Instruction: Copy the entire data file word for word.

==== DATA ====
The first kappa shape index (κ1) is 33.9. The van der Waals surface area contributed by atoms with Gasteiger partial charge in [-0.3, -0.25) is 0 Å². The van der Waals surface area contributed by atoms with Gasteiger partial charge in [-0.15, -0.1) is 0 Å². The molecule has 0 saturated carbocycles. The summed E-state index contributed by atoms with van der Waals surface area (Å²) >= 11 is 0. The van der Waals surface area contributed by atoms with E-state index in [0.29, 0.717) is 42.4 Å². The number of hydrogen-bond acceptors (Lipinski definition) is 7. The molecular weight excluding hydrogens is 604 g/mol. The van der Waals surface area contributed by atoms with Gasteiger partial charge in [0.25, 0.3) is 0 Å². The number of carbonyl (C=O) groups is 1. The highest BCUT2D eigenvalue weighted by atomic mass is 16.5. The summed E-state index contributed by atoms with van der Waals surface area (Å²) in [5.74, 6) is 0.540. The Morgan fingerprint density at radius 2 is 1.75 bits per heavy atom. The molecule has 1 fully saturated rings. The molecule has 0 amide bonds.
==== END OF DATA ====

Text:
The first kappa shape index (κ1) is 33.9. The van der Waals surface area contributed by atoms with Gasteiger partial charge in [-0.3, -0.25) is 0 Å². The van der Waals surface area contributed by atoms with Gasteiger partial charge in [-0.15, -0.1) is 0 Å². The molecule has 0 saturated carbocycles. The summed E-state index contributed by atoms with van der Waals surface area (Å²) >= 11 is 0. The van der Waals surface area contributed by atoms with E-state index in [0.29, 0.717) is 42.4 Å². The number of hydrogen-bond acceptors (Lipinski definition) is 7. The molecular weight excluding hydrogens is 604 g/mol. The van der Waals surface area contributed by atoms with Gasteiger partial charge in [0.25, 0.3) is 0 Å². The number of carbonyl (C=O) groups is 1. The highest BCUT2D eigenvalue weighted by atomic mass is 16.5. The summed E-state index contributed by atoms with van der Waals surface area (Å²) in [5.74, 6) is 0.540. The Morgan fingerprint density at radius 2 is 1.75 bits per heavy atom. The molecule has 1 fully saturated rings. The molecule has 0 amide bonds.